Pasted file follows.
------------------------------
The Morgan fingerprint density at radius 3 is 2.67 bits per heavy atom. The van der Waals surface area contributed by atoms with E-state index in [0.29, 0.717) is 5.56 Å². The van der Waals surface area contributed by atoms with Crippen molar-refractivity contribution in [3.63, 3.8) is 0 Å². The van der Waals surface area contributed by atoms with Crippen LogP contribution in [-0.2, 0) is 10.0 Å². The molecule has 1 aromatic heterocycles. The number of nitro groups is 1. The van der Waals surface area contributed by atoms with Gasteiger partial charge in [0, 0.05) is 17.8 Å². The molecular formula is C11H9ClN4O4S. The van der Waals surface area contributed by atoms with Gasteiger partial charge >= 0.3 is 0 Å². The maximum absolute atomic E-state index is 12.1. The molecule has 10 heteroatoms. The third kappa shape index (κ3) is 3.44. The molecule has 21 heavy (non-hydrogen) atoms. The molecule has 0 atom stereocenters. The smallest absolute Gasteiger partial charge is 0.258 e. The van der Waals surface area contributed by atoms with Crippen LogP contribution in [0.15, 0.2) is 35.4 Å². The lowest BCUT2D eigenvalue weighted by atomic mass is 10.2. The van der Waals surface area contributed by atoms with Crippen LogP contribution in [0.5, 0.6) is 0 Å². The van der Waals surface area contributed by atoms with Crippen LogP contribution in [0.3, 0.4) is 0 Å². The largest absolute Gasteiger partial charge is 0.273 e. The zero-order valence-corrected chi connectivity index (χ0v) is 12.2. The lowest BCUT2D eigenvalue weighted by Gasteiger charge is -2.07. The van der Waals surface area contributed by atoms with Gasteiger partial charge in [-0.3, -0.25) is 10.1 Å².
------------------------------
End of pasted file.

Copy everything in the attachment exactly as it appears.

The Morgan fingerprint density at radius 3 is 2.67 bits per heavy atom. The van der Waals surface area contributed by atoms with E-state index in [0.29, 0.717) is 5.56 Å². The van der Waals surface area contributed by atoms with Crippen molar-refractivity contribution in [3.63, 3.8) is 0 Å². The van der Waals surface area contributed by atoms with Crippen LogP contribution in [-0.2, 0) is 10.0 Å². The molecule has 1 aromatic heterocycles. The number of nitro groups is 1. The van der Waals surface area contributed by atoms with Gasteiger partial charge in [0, 0.05) is 17.8 Å². The molecular formula is C11H9ClN4O4S. The van der Waals surface area contributed by atoms with Gasteiger partial charge >= 0.3 is 0 Å². The maximum absolute atomic E-state index is 12.1. The molecule has 10 heteroatoms. The third kappa shape index (κ3) is 3.44. The molecule has 21 heavy (non-hydrogen) atoms. The molecule has 0 atom stereocenters. The smallest absolute Gasteiger partial charge is 0.258 e. The van der Waals surface area contributed by atoms with Crippen LogP contribution in [0.15, 0.2) is 35.4 Å². The lowest BCUT2D eigenvalue weighted by atomic mass is 10.2. The van der Waals surface area contributed by atoms with Crippen LogP contribution in [0.5, 0.6) is 0 Å². The van der Waals surface area contributed by atoms with Crippen LogP contribution in [0.3, 0.4) is 0 Å². The largest absolute Gasteiger partial charge is 0.273 e. The zero-order valence-corrected chi connectivity index (χ0v) is 12.2. The lowest BCUT2D eigenvalue weighted by Gasteiger charge is -2.07. The van der Waals surface area contributed by atoms with Gasteiger partial charge in [-0.3, -0.25) is 10.1 Å².